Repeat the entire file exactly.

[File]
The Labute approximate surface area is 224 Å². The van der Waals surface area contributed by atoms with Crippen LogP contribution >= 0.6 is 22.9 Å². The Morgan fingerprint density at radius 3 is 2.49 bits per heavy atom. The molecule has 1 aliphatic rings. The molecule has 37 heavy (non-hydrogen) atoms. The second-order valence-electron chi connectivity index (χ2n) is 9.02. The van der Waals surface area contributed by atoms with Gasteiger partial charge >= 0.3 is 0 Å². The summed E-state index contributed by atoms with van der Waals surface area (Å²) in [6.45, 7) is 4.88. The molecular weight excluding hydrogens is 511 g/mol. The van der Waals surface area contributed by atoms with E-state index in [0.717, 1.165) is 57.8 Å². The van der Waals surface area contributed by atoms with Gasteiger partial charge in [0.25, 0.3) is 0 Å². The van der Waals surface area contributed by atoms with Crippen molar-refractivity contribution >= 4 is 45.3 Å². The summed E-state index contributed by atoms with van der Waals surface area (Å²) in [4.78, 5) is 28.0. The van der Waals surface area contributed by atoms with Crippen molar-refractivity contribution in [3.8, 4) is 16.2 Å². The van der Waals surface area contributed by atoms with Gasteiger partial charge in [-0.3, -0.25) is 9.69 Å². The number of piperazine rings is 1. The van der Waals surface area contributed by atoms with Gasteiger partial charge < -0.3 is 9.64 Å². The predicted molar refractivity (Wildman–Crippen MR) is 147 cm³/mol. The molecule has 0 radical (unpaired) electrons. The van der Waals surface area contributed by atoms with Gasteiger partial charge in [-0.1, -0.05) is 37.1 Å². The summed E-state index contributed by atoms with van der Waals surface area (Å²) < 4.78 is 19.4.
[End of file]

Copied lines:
The Labute approximate surface area is 224 Å². The van der Waals surface area contributed by atoms with Crippen LogP contribution >= 0.6 is 22.9 Å². The Morgan fingerprint density at radius 3 is 2.49 bits per heavy atom. The molecule has 1 aliphatic rings. The molecule has 37 heavy (non-hydrogen) atoms. The second-order valence-electron chi connectivity index (χ2n) is 9.02. The van der Waals surface area contributed by atoms with Gasteiger partial charge >= 0.3 is 0 Å². The summed E-state index contributed by atoms with van der Waals surface area (Å²) in [6.45, 7) is 4.88. The molecular weight excluding hydrogens is 511 g/mol. The van der Waals surface area contributed by atoms with E-state index in [0.717, 1.165) is 57.8 Å². The van der Waals surface area contributed by atoms with Gasteiger partial charge in [0.25, 0.3) is 0 Å². The van der Waals surface area contributed by atoms with Crippen molar-refractivity contribution >= 4 is 45.3 Å². The summed E-state index contributed by atoms with van der Waals surface area (Å²) in [4.78, 5) is 28.0. The van der Waals surface area contributed by atoms with Crippen molar-refractivity contribution in [3.8, 4) is 16.2 Å². The van der Waals surface area contributed by atoms with Gasteiger partial charge in [-0.3, -0.25) is 9.69 Å². The number of piperazine rings is 1. The van der Waals surface area contributed by atoms with Gasteiger partial charge < -0.3 is 9.64 Å². The predicted molar refractivity (Wildman–Crippen MR) is 147 cm³/mol. The molecule has 0 radical (unpaired) electrons. The van der Waals surface area contributed by atoms with Gasteiger partial charge in [-0.1, -0.05) is 37.1 Å². The summed E-state index contributed by atoms with van der Waals surface area (Å²) < 4.78 is 19.4.